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Shenzhou program

From Wikipedia, the free encyclopedia

First Shenzhou 1 Model(1:40)
First Shenzhou 1 Model
Diagram showing the three elements of the Soyuz TMA spacecraft.
Diagram showing the three elements of the Soyuz TMA spacecraft.

The Shenzhou program (/ˈʃɛnˈ/,[1] Chinese: , see § Etymology) is a crewed spaceflight initiative by People's Republic of China. The program put the first Chinese citizen, Yang Liwei, into orbit on 15 October 2003.

The development began in 1992, under the name of Project 921-1. The Chinese National Manned Space Program was given the designation Project 921 with Project 921-1 as its first significant goal. The plan called for a crewed launch in October 1999, prior to the new millennium.[citation needed]

Russian assistance to the program began as early as May 1991, when Russian lecturers briefed the Chinese engineers on the capabilities and potential of their Soyuz spacecraft.[2] This was followed by two-year fellowships for 20 young Chinese engineers in Russia during 1992–1994. In September 1994, Chinese Communist Party (CCP) general secretary Jiang Zemin visited the Russian Flight Control Centre in Kaliningrad and noted that there were broad prospects for co-operation between the two countries in space. In March 1995, a deal was signed to transfer manned spacecraft technology to China,[3][4] Included in the agreement were training of cosmonauts, provision of Soyuz spacecraft capsules and life support systems, androgynous docking systems, and space suits.

The first four uncrewed test flights happened in 1999, 2001, and 2002. These were followed by crewed missions. Shenzhou missions are launched on the Long March 2F from the Jiuquan Satellite Launch Center. The command center of the mission is the Beijing Aerospace Command and Control Center. The China Manned Space Engineering Office provides engineering and administrative support for the crewed Shenzhou missions.[5]

The name Shenzhou is translated as Divine vessel.[6]


China's first efforts at human spaceflight started in 1968 with a projected launch date of 1973. Although China did launch an uncrewed satellite in 1970 and has maintained an active uncrewed program since, the crewed spaceflight program was cancelled due to lack of funds and political interest. Instead, China decided in 1978 to pursue a method of sending astronauts into space using the more familiar FSWderived ballistic reentry capsules. Two years later. in 1980, the Chinese government cancelled the program citing cost concerns.[7]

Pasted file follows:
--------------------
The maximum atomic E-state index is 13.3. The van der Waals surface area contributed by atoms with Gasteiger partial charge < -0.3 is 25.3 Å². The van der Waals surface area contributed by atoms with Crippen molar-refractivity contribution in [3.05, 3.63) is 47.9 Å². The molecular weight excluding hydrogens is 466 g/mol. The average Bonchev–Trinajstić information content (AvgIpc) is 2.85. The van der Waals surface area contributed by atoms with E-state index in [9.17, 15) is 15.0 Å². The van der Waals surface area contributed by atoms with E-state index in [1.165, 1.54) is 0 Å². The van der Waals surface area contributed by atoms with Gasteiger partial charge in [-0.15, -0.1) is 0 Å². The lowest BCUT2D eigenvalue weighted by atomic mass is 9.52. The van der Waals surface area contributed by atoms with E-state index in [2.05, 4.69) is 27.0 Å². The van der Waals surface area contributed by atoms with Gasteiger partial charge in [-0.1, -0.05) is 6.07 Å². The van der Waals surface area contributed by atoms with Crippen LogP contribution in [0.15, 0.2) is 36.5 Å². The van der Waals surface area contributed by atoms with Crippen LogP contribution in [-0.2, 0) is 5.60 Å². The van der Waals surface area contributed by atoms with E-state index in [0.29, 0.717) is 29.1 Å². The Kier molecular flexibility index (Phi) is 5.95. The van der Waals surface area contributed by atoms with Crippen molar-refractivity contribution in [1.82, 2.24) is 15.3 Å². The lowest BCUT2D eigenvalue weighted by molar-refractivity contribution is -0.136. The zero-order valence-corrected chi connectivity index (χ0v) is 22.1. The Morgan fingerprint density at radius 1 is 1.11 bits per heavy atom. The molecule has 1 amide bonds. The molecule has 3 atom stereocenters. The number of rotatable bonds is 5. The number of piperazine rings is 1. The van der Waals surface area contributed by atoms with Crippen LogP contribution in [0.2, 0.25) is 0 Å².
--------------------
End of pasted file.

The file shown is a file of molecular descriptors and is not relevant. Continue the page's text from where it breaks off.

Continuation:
The current Chinese human spaceflight program was authorized on September 21 1992 by the Standing Committee of Politburo as Project 921–1, with work beginning on 1 January 1993. The initial plan has three phases:[8]

  • Phase 1 would involve launch of two uncrewed versions of the crewed spacecraft, followed by the first Chinese crewed spaceflight, by 2002.
  • Phase 2 would run through 2007, and involve a series of flights to prove the technology, conduct rendezvous and docking operations in orbit, and operate an 8-ton spacelab using the basic spacecraft technology.
  • Phase 3 would involve orbiting of a 20-ton space station in the 2010–2015 period, with crews being shuttled to it using the 8-ton crewed spacecraft.

The chief designers include Qi Faren and Wang Yongzhi. The first uncrewed flight of the spacecraft was launched on 19 November 1999, after which Project 921-1 was renamed Shenzhou, a name reportedly chosen by CCP General Secretary Jiang Zemin. A series of three additional uncrewed flights ensued. The Shenzhou reentry capsules used are 13% larger than Soyuz reentry capsules, and it is expected that later craft will be designed to carry a crew of four instead of Soyuz's three, although physical limitations on astronaut size, as experienced with earlier incarnations of Soyuz, will likely apply.[citation needed]

The fifth launch, Shenzhou 5, was the first to carry a human (Yang Liwei) and occurred at 01:00:00 UTC on 15 October 2003.[9]

Like similar space programs in other nations, Shenzhou has raised some questions about whether China should spend money on launching people into space, arguing that these resources would be better directed elsewhere. Indeed, two earlier human spaceflight programs, one in the mid-1970s and the other in the 1980s, were cancelled because of expense. In response, several justifications have been offered in the Chinese media. One is that the long-term destiny of humanity lies in the exploration of space, and that China should not be left behind. Another is that such a program will catalyze the development of science and technology in China. Finally, it has been argued that the prestige resulting from this capability will increase China's stature in the world, in a similar manner to the 2008 Olympics.[citation needed]

On 17 October 2005, following the success of Shenzhou 6, Chinese media officially stated that the cost of this flight was around US$110 million, and the gross cost of Project 921/1 in the past 11 years was US$2.3 billion (about $3.2 billion in 2020 value). These values are lower than the cost of similar space programs in other nations,[citation needed] but higher than the development cost of the SpaceX's Dragon Crew, with about $3.1 billion.[10]